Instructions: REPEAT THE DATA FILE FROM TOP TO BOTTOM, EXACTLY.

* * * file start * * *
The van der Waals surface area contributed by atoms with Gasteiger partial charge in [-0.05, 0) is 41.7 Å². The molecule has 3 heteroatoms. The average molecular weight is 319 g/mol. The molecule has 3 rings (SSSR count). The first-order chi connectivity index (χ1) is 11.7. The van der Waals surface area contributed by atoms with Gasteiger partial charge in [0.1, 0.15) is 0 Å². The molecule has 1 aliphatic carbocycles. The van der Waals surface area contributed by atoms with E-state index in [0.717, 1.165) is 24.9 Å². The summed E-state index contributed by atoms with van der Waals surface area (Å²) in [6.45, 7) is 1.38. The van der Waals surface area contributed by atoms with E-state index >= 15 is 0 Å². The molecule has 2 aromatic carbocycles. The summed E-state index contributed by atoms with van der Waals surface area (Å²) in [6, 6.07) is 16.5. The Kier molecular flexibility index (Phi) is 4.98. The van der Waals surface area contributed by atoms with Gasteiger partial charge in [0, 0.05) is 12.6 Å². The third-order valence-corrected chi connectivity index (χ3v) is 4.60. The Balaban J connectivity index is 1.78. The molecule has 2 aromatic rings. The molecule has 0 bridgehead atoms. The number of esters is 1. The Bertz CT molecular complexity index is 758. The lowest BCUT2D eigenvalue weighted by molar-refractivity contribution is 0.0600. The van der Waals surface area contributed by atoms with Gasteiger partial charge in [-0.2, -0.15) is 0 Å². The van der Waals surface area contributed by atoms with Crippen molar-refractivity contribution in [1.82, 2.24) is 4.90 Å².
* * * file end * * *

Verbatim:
The van der Waals surface area contributed by atoms with Gasteiger partial charge in [-0.05, 0) is 41.7 Å². The molecule has 3 heteroatoms. The average molecular weight is 319 g/mol. The molecule has 3 rings (SSSR count). The first-order chi connectivity index (χ1) is 11.7. The van der Waals surface area contributed by atoms with Gasteiger partial charge in [0.1, 0.15) is 0 Å². The molecule has 1 aliphatic carbocycles. The van der Waals surface area contributed by atoms with E-state index in [0.717, 1.165) is 24.9 Å². The summed E-state index contributed by atoms with van der Waals surface area (Å²) in [6.45, 7) is 1.38. The van der Waals surface area contributed by atoms with E-state index >= 15 is 0 Å². The molecule has 2 aromatic carbocycles. The summed E-state index contributed by atoms with van der Waals surface area (Å²) in [6, 6.07) is 16.5. The Kier molecular flexibility index (Phi) is 4.98. The van der Waals surface area contributed by atoms with Gasteiger partial charge in [0, 0.05) is 12.6 Å². The third-order valence-corrected chi connectivity index (χ3v) is 4.60. The Balaban J connectivity index is 1.78. The molecule has 2 aromatic rings. The molecule has 0 bridgehead atoms. The number of esters is 1. The Bertz CT molecular complexity index is 758. The lowest BCUT2D eigenvalue weighted by molar-refractivity contribution is 0.0600. The van der Waals surface area contributed by atoms with Gasteiger partial charge in [-0.2, -0.15) is 0 Å². The van der Waals surface area contributed by atoms with Crippen molar-refractivity contribution in [1.82, 2.24) is 4.90 Å².